If wives have become bossier, bosses have become as smart as wives. They also give their employees mobile phones and keep them on the cordless leash. Commodore R. U. Nair says, "The mobile has ensured accountability." Employees can no longer disappear at will. Now they are on call. They also grumble that their employers press more work on them after working hours. They succumb to a bout of St. Vitus's dance every time their mobile rings in the privacy of their homes. Easy accessibility has thus become a boon or a bane, depending on whose side you are on.
Prabha Nair, a homemaker says, "I find the mobile phone extremely useful, especially its SMS facility. I can SMS my friends and my children who are in England any time I please." She adds, turning to her husband who is not looking too pleased, "Of course, he takes care of the bills." SMS has changed the modus operandi of courtship. In campuses and workplaces, lovelorn maidens and youths tire their button happy fingers sending short and telling love messages, little realising that their private messages must have become public property. Many other facilities are now available to cell phone users. The glib sales promoter holds you enthralled as he reels off the merits of the latest mobile. You can watch movies, news, play games and listen to songs. The world is at your fingertips. You can even take photographs with it. It is practically your secretary; you can organise appointments, access your e-mail. You ask meekly, "Can I also talk on the mobile phone?"
Let us not forget the high nuisance value of the cell phone and its possible dangers. In theatres, at music concerts, meetings or lectures, the sacrilegious intrusion of a mobile phone's ring is, next to an off-key performance or a boring speaker, the most dreaded. Chronic cell phone users are at grave risk of holding their heads permanently at an angle. Use of a mobile while driving or riding can be positively dangerous. Accidents are known to have been caused by drivers who were talking on mobiles. If reports are to be believed, constant use of the mobile could be a factor in the early onset of Parkinson's Disease.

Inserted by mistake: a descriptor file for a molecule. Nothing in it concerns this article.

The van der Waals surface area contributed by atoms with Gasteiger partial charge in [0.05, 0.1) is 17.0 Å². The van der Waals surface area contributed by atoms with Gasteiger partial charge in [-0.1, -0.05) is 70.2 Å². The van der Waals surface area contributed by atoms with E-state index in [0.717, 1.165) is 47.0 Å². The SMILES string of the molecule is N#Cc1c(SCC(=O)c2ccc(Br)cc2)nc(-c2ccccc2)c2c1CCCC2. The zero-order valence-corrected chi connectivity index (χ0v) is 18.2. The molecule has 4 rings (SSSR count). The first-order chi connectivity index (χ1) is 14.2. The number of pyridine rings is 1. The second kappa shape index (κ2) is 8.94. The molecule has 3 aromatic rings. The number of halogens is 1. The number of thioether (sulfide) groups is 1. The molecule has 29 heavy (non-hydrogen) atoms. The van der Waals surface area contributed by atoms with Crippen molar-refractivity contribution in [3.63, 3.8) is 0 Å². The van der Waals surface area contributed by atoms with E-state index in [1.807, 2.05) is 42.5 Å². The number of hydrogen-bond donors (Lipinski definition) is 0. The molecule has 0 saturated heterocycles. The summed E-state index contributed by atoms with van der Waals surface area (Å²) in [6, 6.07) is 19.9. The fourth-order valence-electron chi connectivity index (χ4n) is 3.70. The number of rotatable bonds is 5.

Dr. Esther Jayanthi, Principal of All Saints College, Thiruvananthapuram, who has sensibly banned the use of cell phones by students within the campus, says that while mobiles have their uses in extraordinary situations, among students in general they "encourage casual, pointless conversation. Parents should not indulge children and give them mobiles, which make the children fritter away precious time."
Life was leisurely, adventurous and free in the good old pre-mobile days. For all the talk about connecting people, the mobile has reduced real intimacy and person-to-person communication. Manju Vasudevan, a researcher in Ecology, says that she has nothing good to say about the mobile. "I would like to guard my privacy. We can do without it."
But the truth unfortunately is that once technology has taken us a step forward it is almost impossible to reverse the change. Mobile phones have come to stay. You can SMS this message to your friends.